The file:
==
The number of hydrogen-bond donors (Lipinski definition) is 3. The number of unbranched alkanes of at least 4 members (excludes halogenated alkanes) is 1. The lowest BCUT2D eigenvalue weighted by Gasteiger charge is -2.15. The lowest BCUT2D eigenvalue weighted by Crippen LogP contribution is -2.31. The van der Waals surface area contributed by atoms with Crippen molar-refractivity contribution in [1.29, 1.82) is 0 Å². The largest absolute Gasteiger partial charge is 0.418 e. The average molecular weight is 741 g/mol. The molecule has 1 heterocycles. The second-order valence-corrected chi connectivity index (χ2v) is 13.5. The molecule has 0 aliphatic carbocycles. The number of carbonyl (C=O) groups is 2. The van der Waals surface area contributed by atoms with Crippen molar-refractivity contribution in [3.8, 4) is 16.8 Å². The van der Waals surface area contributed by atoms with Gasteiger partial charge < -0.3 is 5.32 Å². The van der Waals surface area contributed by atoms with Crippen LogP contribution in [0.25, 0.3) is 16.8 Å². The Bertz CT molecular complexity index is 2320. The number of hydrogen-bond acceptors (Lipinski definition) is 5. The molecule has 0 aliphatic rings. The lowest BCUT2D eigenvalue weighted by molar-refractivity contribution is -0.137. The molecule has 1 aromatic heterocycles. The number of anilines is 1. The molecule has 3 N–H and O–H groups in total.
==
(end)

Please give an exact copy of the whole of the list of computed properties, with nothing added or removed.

The number of hydrogen-bond donors (Lipinski definition) is 3. The number of unbranched alkanes of at least 4 members (excludes halogenated alkanes) is 1. The lowest BCUT2D eigenvalue weighted by Gasteiger charge is -2.15. The lowest BCUT2D eigenvalue weighted by Crippen LogP contribution is -2.31. The van der Waals surface area contributed by atoms with Crippen molar-refractivity contribution in [1.29, 1.82) is 0 Å². The largest absolute Gasteiger partial charge is 0.418 e. The average molecular weight is 741 g/mol. The molecule has 1 heterocycles. The second-order valence-corrected chi connectivity index (χ2v) is 13.5. The molecule has 0 aliphatic carbocycles. The number of carbonyl (C=O) groups is 2. The van der Waals surface area contributed by atoms with Crippen molar-refractivity contribution in [3.8, 4) is 16.8 Å². The van der Waals surface area contributed by atoms with Gasteiger partial charge < -0.3 is 5.32 Å². The van der Waals surface area contributed by atoms with Crippen LogP contribution in [0.25, 0.3) is 16.8 Å². The Bertz CT molecular complexity index is 2320. The number of hydrogen-bond acceptors (Lipinski definition) is 5. The molecule has 0 aliphatic rings. The lowest BCUT2D eigenvalue weighted by molar-refractivity contribution is -0.137. The molecule has 1 aromatic heterocycles. The number of anilines is 1. The molecule has 3 N–H and O–H groups in total.